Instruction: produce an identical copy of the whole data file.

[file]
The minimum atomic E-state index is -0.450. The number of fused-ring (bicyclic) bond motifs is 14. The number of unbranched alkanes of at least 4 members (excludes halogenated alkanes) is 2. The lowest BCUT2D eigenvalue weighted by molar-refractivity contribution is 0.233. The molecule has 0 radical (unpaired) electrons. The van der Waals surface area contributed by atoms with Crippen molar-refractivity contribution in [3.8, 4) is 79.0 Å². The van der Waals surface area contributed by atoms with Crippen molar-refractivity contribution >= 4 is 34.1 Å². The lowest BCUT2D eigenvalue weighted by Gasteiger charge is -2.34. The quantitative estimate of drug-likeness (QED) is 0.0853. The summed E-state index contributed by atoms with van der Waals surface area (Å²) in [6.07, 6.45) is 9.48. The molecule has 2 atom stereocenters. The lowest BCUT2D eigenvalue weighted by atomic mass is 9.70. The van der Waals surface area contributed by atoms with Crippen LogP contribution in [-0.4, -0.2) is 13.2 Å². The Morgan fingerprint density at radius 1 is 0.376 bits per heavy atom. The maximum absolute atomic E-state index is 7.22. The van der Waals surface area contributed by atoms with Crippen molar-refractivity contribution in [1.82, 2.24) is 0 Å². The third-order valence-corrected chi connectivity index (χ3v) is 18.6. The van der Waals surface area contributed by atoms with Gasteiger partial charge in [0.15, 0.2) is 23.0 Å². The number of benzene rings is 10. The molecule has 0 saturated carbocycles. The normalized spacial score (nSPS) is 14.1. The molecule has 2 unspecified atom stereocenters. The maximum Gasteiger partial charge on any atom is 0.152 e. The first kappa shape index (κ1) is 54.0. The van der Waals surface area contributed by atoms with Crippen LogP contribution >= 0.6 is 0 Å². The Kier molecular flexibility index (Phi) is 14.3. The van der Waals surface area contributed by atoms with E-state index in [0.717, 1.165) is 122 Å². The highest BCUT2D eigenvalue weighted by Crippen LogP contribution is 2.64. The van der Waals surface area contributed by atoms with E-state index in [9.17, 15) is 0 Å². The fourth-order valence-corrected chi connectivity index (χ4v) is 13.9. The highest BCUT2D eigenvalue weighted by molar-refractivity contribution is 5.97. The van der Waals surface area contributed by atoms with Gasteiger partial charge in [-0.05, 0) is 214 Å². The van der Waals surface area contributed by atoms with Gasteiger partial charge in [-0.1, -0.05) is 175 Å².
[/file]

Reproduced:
The minimum atomic E-state index is -0.450. The number of fused-ring (bicyclic) bond motifs is 14. The number of unbranched alkanes of at least 4 members (excludes halogenated alkanes) is 2. The lowest BCUT2D eigenvalue weighted by molar-refractivity contribution is 0.233. The molecule has 0 radical (unpaired) electrons. The van der Waals surface area contributed by atoms with Crippen molar-refractivity contribution in [3.8, 4) is 79.0 Å². The van der Waals surface area contributed by atoms with Crippen molar-refractivity contribution >= 4 is 34.1 Å². The lowest BCUT2D eigenvalue weighted by Gasteiger charge is -2.34. The quantitative estimate of drug-likeness (QED) is 0.0853. The summed E-state index contributed by atoms with van der Waals surface area (Å²) in [6.07, 6.45) is 9.48. The molecule has 2 atom stereocenters. The lowest BCUT2D eigenvalue weighted by atomic mass is 9.70. The van der Waals surface area contributed by atoms with Crippen LogP contribution in [-0.4, -0.2) is 13.2 Å². The Morgan fingerprint density at radius 1 is 0.376 bits per heavy atom. The maximum absolute atomic E-state index is 7.22. The van der Waals surface area contributed by atoms with Crippen molar-refractivity contribution in [1.82, 2.24) is 0 Å². The third-order valence-corrected chi connectivity index (χ3v) is 18.6. The van der Waals surface area contributed by atoms with Gasteiger partial charge in [0.15, 0.2) is 23.0 Å². The number of benzene rings is 10. The molecule has 0 saturated carbocycles. The normalized spacial score (nSPS) is 14.1. The molecule has 2 unspecified atom stereocenters. The maximum Gasteiger partial charge on any atom is 0.152 e. The first kappa shape index (κ1) is 54.0. The van der Waals surface area contributed by atoms with Crippen LogP contribution >= 0.6 is 0 Å². The Kier molecular flexibility index (Phi) is 14.3. The van der Waals surface area contributed by atoms with E-state index in [0.717, 1.165) is 122 Å². The highest BCUT2D eigenvalue weighted by Crippen LogP contribution is 2.64. The van der Waals surface area contributed by atoms with E-state index in [9.17, 15) is 0 Å². The fourth-order valence-corrected chi connectivity index (χ4v) is 13.9. The highest BCUT2D eigenvalue weighted by molar-refractivity contribution is 5.97. The van der Waals surface area contributed by atoms with Gasteiger partial charge in [-0.05, 0) is 214 Å². The van der Waals surface area contributed by atoms with Gasteiger partial charge in [-0.1, -0.05) is 175 Å².